Backstage

I’m learning that the journey of training for each of these swims is just as transformative as the swims themselves. Without question the swims are personal odysseys where I push the boundaries of my physical and mental self, yet those hours spent swimming in the wild ocean are merely just a fragment of the entire journey. A swim across the sea from one shore to another – that very public stage – my progress across which friends and family are able to track remotely using a link to a GPS device attached to the boat alongside me as I swim, is only part of the story.  The rest of the journey is largely hidden - tucked in the wings behind the rigors and demands of daily life. 

One of the many things I love about this sport is the intensity and focus that it demands. A certain level of training and consistency is necessary to gain the required fitness and stamina for a marathon swim. Balancing the demands of this sport with everything else in life can be challenging. Hours upon hours are dutifully carved out of an already packed schedule that includes an equally rewarding full-time job, friendships and other commitments. Though at times isolating, and exhausting, this dedication leaves my heart full and purposeful. I am filled with immense personal satisfaction for having discovered a physical outlet where I can learn more about my own individual limits. 

Still a relative newcomer to the sport (I began swimming 4.5 years ago), I am very much a work in progress. Continually tweaking my stroke during hours of training, I am trying to become a faster and more efficient swimmer. Without the benefit of high school, club or collegiate swimming experience (I was on a very different stage as a classically trained ballerina), I am playing catchup. And there is so much work to be done and more to be learned. Not only about swimming itself, but how my body responds to the rigors of training, and especially how it recovers. With each milestone achieved – no matter how small -  I am continually fascinated by the ability of my body to keep up with the expectations and goals of my mind.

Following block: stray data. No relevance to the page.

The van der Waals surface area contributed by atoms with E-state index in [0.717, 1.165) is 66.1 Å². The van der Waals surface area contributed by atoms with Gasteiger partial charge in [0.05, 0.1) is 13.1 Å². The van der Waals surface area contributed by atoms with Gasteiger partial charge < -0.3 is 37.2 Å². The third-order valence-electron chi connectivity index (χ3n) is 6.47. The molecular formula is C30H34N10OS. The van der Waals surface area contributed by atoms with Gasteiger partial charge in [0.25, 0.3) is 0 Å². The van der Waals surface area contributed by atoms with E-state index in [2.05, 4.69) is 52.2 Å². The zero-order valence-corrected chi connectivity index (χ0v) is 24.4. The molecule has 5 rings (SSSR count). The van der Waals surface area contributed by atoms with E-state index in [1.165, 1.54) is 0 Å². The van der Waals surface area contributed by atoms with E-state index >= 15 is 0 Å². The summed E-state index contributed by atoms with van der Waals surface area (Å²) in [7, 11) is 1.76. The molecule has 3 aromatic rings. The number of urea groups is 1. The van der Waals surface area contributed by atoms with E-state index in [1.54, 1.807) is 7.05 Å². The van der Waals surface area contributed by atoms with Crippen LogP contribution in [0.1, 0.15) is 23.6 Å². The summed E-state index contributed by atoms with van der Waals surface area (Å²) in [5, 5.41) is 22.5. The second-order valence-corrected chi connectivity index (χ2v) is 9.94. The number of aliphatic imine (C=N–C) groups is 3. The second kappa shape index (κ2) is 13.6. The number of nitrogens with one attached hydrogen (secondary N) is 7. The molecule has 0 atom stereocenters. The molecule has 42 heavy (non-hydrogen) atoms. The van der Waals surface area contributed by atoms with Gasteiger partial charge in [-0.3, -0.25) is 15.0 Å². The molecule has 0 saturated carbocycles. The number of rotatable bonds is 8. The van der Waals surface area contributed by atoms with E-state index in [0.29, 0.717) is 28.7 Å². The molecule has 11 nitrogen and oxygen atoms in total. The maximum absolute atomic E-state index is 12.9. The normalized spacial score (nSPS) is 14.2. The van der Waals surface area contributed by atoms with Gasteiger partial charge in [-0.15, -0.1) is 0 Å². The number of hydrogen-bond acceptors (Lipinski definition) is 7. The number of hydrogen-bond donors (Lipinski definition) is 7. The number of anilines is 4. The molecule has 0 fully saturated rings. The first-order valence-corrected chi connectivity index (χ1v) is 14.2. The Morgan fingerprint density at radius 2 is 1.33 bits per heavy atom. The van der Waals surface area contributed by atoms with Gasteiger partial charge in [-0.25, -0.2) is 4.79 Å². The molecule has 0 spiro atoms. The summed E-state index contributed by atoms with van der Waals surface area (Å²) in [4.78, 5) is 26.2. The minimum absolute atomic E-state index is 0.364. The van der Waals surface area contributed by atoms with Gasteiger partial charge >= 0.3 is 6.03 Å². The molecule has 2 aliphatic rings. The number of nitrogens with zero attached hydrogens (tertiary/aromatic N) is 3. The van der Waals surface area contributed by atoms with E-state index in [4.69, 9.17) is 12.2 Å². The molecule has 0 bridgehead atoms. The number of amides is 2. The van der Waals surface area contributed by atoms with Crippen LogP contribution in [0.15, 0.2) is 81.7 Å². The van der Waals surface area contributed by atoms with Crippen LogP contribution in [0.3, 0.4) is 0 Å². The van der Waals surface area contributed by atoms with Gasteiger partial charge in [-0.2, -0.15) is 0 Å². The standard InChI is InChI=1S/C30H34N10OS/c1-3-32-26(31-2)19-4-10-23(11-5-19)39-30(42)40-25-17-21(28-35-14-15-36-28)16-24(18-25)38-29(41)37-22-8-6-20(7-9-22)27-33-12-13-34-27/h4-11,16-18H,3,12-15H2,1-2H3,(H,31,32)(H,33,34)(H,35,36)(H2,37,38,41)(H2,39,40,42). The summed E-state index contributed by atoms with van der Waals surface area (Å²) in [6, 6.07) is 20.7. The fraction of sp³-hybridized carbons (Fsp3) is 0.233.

And everyday I know what I need to do. A straight-forward training schedule is carefully mapped out and inserted into the slithers of time afforded to me around other commitments. Even the most mundane activity such as grocery shopping becomes taxing, and has to be carefully accounted for in this tight schedule. For the time and consistent obligation that marathon swimming requires, training could easily be classified as a second job. And that’s just the physical aspect of training. 

The mental component of training is far more complex; a roller coaster of highs and lows: joy, defeat, self-doubt, exhaustion, optimism, bliss, defeatism, and triumph. It’s a hairy ride. But I simply love this. The rewards are plentiful. Not the least of which is learning that my body and mind are capable of so much.